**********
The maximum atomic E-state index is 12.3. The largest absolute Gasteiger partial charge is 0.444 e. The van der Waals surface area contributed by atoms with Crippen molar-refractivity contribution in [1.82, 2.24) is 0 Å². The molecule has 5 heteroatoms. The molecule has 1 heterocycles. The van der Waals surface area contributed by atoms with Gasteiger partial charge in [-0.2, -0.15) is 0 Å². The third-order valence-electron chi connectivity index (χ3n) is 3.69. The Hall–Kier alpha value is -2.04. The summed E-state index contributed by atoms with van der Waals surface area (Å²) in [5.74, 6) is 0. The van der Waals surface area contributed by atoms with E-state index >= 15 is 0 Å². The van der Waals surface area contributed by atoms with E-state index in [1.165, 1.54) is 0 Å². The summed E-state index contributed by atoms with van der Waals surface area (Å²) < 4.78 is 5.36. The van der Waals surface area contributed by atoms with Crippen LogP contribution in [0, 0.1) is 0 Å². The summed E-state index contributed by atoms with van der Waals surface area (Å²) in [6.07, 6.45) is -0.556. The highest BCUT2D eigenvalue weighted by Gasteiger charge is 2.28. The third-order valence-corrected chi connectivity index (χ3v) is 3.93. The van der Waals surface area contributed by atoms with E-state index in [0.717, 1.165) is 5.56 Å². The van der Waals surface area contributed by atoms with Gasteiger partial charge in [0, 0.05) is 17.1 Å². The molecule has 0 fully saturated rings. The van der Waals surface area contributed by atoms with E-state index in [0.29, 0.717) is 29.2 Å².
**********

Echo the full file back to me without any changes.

The maximum atomic E-state index is 12.3. The largest absolute Gasteiger partial charge is 0.444 e. The van der Waals surface area contributed by atoms with Crippen molar-refractivity contribution in [1.82, 2.24) is 0 Å². The molecule has 5 heteroatoms. The molecule has 1 heterocycles. The van der Waals surface area contributed by atoms with Gasteiger partial charge in [-0.2, -0.15) is 0 Å². The third-order valence-electron chi connectivity index (χ3n) is 3.69. The Hall–Kier alpha value is -2.04. The summed E-state index contributed by atoms with van der Waals surface area (Å²) in [5.74, 6) is 0. The van der Waals surface area contributed by atoms with E-state index >= 15 is 0 Å². The van der Waals surface area contributed by atoms with E-state index in [1.165, 1.54) is 0 Å². The summed E-state index contributed by atoms with van der Waals surface area (Å²) < 4.78 is 5.36. The van der Waals surface area contributed by atoms with Crippen LogP contribution in [0, 0.1) is 0 Å². The summed E-state index contributed by atoms with van der Waals surface area (Å²) in [6.07, 6.45) is -0.556. The highest BCUT2D eigenvalue weighted by Gasteiger charge is 2.28. The third-order valence-corrected chi connectivity index (χ3v) is 3.93. The van der Waals surface area contributed by atoms with E-state index in [0.717, 1.165) is 5.56 Å². The van der Waals surface area contributed by atoms with Gasteiger partial charge in [0, 0.05) is 17.1 Å². The molecule has 0 fully saturated rings. The van der Waals surface area contributed by atoms with E-state index in [0.29, 0.717) is 29.2 Å².